Dillon was looking for an explanation over their contact in Turn 2 on Lap 461, which sent him into a half spin and damaged the left side of his Bass Pro Shops Chevrolet. At time, both drivers had top 10 runs going, but Dillon ultimately finished 25th while Cassill wound up 22nd.
“Who’s your spotter, man? You weren’t even close,” Dillon said.
Dillon and Cassill walked back into the garage area and hashed things over, with Cassill emerging from the hauler afterward and admitting he made a move that was over his head. However, he felt there was no need to apologize.
“That’s just racing at Bristol,” Cassill told POPULAR SPEED. “But the move was definitely over my head, and I know that going into it. I just thought I had a shot at making it.”
In a release issued by the team after the race, Dillon said of the contact, “I don’t know what more I could have done there.”
The tangle was the only blemish on the day for Cassill.
The 26-year-old had a remarkable run going for Front Row Motorsports, which caught the attention of many because of the time he spent near the front. Although his finish wasn’t reflective of his performance, Cassill led 20 laps when his No. 38 Snap Fitness team decided to stay out on older tires just past the event’s halfway point.
Cassill not only restarted the race in the lead, but was able to battle the dominant – and eventual winner – Carl Edwards on the outside before ultimately giving way on Lap 282.
“That was the best our car was even on 20 lap tires. I felt like if I wanted to race him harder, I could have but it was the best our car had been all day,” Cassill said. “It was cool to lead laps. It was cool to legitimately run in the top 10 like that after we stayed using a little bit of strategy.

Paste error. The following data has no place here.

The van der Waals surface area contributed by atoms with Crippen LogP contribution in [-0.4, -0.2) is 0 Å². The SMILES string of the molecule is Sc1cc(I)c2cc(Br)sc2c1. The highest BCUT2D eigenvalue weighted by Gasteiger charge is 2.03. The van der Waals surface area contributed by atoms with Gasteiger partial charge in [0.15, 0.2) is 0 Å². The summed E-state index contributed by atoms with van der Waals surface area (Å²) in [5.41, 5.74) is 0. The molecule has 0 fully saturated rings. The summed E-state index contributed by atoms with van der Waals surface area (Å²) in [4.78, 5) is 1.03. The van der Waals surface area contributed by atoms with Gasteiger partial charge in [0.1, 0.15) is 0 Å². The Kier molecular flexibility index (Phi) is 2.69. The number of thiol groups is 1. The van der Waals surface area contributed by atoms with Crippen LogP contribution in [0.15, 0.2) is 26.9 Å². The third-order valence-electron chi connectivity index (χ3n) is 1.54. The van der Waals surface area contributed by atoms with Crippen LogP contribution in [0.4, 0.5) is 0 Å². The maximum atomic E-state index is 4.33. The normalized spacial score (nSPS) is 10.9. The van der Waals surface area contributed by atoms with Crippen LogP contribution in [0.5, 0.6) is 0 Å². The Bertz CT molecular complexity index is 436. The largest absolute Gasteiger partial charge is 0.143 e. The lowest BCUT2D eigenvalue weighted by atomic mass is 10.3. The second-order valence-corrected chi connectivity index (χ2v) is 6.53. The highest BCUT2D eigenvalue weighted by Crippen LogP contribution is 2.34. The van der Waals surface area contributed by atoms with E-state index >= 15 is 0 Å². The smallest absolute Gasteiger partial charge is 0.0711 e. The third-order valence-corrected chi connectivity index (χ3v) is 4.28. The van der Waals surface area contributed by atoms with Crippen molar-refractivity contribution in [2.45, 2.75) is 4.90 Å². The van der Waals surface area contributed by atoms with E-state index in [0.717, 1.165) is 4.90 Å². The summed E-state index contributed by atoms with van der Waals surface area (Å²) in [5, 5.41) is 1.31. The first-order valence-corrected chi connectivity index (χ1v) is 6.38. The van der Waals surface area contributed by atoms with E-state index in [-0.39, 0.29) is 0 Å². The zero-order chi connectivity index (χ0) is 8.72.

“I just hate it didn’t work out; it’s part of racing at Bristol I guess.”
After losing the lead, Cassill managed to keep his Ford amongst the top 10. Even better, on his next few pit stops, Cassill’s team did their part by getting him off pit road near where he entered it. Cassill called his group of guys “amazing” and joked he didn’t want to say where Front Row had assembled them.
“I feel like our jackman is a tremendous leader who sets a really good tempo on a pit stop,” Cassill said. “I think the jackman is the most important man in a pit stop, and ours sets a great tempo, and I’m just really proud of them. They busted off really good stops today.”
Sunday’s finish was Cassill’s second best of the season and fifth top-25 in eight starts. This year marks his first with Front Row Motorsports, who realigned their program in the offseason. They downsized from three to two full-time cars between Cassill and rookie Chris Buescher.
Buescher also had a solid showing and finished one spot ahead of Cassill in 21st. When laying out the season, both Cassill and Buescher expressed high hopes of being able to compare their program with that of Roush Fenway Racing, whom they share a technical alliance. All three Roush cars finished inside the top 16.
Bristol was just a stepping-stone, however. Cassill holds the organization’s lone top-20 finish this season, a 16th at Fontana, and sits 27th in points.
“The short tracks are good tracks for us. This is a purebred Front Row car; this is one of the cars they ran on short tracks last year and ran well with,” Cassill said of the program. “We’re able to build cars to a Roush-spec at the rest of the racetracks, so as the season progresses we need to continue to build a quality piece.
“Runs like today are good, but there’s definitely a lot to improve on and a lot of speed to find yet.”
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